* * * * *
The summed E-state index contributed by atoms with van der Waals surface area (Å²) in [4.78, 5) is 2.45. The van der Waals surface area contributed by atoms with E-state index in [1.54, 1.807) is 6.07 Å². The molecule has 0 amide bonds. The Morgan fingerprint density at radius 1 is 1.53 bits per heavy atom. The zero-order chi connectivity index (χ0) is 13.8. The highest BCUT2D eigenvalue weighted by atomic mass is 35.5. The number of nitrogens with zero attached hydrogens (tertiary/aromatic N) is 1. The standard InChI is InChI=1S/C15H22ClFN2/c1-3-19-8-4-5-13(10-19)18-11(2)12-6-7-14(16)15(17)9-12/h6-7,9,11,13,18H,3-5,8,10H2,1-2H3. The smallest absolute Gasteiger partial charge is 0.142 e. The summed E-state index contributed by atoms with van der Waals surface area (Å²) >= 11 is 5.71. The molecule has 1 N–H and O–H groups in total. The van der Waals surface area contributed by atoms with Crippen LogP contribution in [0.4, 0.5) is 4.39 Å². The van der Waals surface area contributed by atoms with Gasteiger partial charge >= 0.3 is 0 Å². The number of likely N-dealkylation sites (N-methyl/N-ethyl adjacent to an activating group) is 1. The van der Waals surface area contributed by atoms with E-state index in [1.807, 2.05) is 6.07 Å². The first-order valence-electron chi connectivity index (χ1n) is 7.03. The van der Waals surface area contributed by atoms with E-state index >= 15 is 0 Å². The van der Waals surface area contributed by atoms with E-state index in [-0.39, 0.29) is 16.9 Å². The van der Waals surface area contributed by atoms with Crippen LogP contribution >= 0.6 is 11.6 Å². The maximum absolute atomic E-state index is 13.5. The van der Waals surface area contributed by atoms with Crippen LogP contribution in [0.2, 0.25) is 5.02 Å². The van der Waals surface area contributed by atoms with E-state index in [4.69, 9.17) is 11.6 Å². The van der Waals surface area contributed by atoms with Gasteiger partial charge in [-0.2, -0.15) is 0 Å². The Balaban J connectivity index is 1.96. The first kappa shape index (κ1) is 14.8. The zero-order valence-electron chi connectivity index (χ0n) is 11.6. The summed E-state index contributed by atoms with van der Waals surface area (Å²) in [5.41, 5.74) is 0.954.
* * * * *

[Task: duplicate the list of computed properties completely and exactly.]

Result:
The summed E-state index contributed by atoms with van der Waals surface area (Å²) in [4.78, 5) is 2.45. The van der Waals surface area contributed by atoms with E-state index in [1.54, 1.807) is 6.07 Å². The molecule has 0 amide bonds. The Morgan fingerprint density at radius 1 is 1.53 bits per heavy atom. The zero-order chi connectivity index (χ0) is 13.8. The highest BCUT2D eigenvalue weighted by atomic mass is 35.5. The number of nitrogens with zero attached hydrogens (tertiary/aromatic N) is 1. The standard InChI is InChI=1S/C15H22ClFN2/c1-3-19-8-4-5-13(10-19)18-11(2)12-6-7-14(16)15(17)9-12/h6-7,9,11,13,18H,3-5,8,10H2,1-2H3. The smallest absolute Gasteiger partial charge is 0.142 e. The summed E-state index contributed by atoms with van der Waals surface area (Å²) >= 11 is 5.71. The molecule has 1 N–H and O–H groups in total. The van der Waals surface area contributed by atoms with Crippen LogP contribution in [0.4, 0.5) is 4.39 Å². The van der Waals surface area contributed by atoms with Gasteiger partial charge >= 0.3 is 0 Å². The number of likely N-dealkylation sites (N-methyl/N-ethyl adjacent to an activating group) is 1. The van der Waals surface area contributed by atoms with E-state index in [1.807, 2.05) is 6.07 Å². The first-order valence-electron chi connectivity index (χ1n) is 7.03. The van der Waals surface area contributed by atoms with E-state index >= 15 is 0 Å². The van der Waals surface area contributed by atoms with E-state index in [-0.39, 0.29) is 16.9 Å². The van der Waals surface area contributed by atoms with Crippen LogP contribution >= 0.6 is 11.6 Å². The maximum absolute atomic E-state index is 13.5. The van der Waals surface area contributed by atoms with Crippen LogP contribution in [0.2, 0.25) is 5.02 Å². The van der Waals surface area contributed by atoms with E-state index in [4.69, 9.17) is 11.6 Å². The van der Waals surface area contributed by atoms with Gasteiger partial charge in [-0.2, -0.15) is 0 Å². The Balaban J connectivity index is 1.96. The first kappa shape index (κ1) is 14.8. The zero-order valence-electron chi connectivity index (χ0n) is 11.6. The summed E-state index contributed by atoms with van der Waals surface area (Å²) in [5.41, 5.74) is 0.954.